5“The buildup of plaque begins when the normally smooth lining of the artery becomes damaged, usually caused by such factors as high blood pressure and smoking. The body repairs the injury with the release of platelets that collect at the site. Progressively, fatty deposits called plaque form at the damaged site. Plaque is composed of fat, cholesterol and cellular waste products. The resulting condition is atherosclerosis, which is a specific type of arteriosclerosis or hardening of the arteries. The buildup of plaque narrows the lumen of an artery and restricts blood flow to the organs and tissues. Narrowing of the arteries close to the heart leads to coronary artery disease. Carotid artery disease is a consequence of atherosclerosis in the arteries close to the brain. Plaque accumulation in the arteries in the arms and legs caused peripheral artery disease. It is possible that a piece of plaque will dislodge and travel from the artery to smaller blood vessels. Blood clots can develop around a tear in plaque deposits. Both of these possibilities restrict blood flow and can cause a heart attack, stroke or pulmonary embolism.”
So now that we know what HBP is, and what some of the common risk factors are, how can we help you to prevent these problems from occurring? Well of course the first and most obvious answer would be to regulate your diet a little bit better. We’re not talking about a drastic change in your diet, nor crash dieting. Most people hear the word diet, and think that they have to restrict themselves in some way to become healthy. The truth to eating is that you fall into certain habits and patterns. And changing those habits is the only hard part of eating healthier. Once you’ve started making a conscious effort to eat foods that are less processed, higher in vitamins and minerals, and lower in fat, you will start to notice not only how much healthier and full of energy you will be, but also how much better non-processed food tastes. It will actually help to change your palette in such a way that processed foods will start to taste bad by comparison. You won’t have to eat less, and you don’t have to starve yourself, you simply need to re-evaluate the types of foods you eat, and what the sources of them are.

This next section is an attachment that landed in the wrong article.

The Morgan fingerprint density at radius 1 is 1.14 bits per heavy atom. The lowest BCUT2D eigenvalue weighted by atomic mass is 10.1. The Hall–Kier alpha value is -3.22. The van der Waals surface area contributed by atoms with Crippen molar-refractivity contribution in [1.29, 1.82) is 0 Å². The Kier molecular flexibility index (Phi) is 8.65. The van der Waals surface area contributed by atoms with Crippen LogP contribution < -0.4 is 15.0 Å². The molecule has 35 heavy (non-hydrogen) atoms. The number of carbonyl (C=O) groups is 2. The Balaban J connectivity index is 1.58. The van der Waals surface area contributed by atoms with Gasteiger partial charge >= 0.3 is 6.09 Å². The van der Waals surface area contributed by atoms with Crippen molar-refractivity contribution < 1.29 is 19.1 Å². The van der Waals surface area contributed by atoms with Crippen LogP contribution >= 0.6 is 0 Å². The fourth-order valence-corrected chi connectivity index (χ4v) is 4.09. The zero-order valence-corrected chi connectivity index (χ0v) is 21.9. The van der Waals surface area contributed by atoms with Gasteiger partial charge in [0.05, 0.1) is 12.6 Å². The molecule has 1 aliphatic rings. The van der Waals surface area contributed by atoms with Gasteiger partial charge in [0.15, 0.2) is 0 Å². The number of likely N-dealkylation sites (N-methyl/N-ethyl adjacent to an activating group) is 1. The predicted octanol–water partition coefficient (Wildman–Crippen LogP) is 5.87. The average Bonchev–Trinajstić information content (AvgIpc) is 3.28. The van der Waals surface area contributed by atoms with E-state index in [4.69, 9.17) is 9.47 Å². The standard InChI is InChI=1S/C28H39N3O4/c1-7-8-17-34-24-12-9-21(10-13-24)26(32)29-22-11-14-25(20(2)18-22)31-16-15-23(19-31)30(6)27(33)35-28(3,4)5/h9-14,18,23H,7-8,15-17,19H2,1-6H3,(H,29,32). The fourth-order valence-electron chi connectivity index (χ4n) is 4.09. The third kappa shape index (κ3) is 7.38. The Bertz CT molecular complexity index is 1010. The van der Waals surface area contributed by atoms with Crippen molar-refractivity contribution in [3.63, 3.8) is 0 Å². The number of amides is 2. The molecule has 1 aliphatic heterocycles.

And example of changing dietary habits can be seen in this chart from the Mayo Clinic(http://www.mayoclinic.com/health/heart-healthy-diet/NU00196):
|Fats to choose||Fats to limit|
As you can see in the above chart, there are still many options for the oils and butters that are found in most foods, but they are options which are far lower in saturated fats. This doesn’t mean that you can never eat foods with saturated fats either. You simply have to regulate how often you intake high fat foods.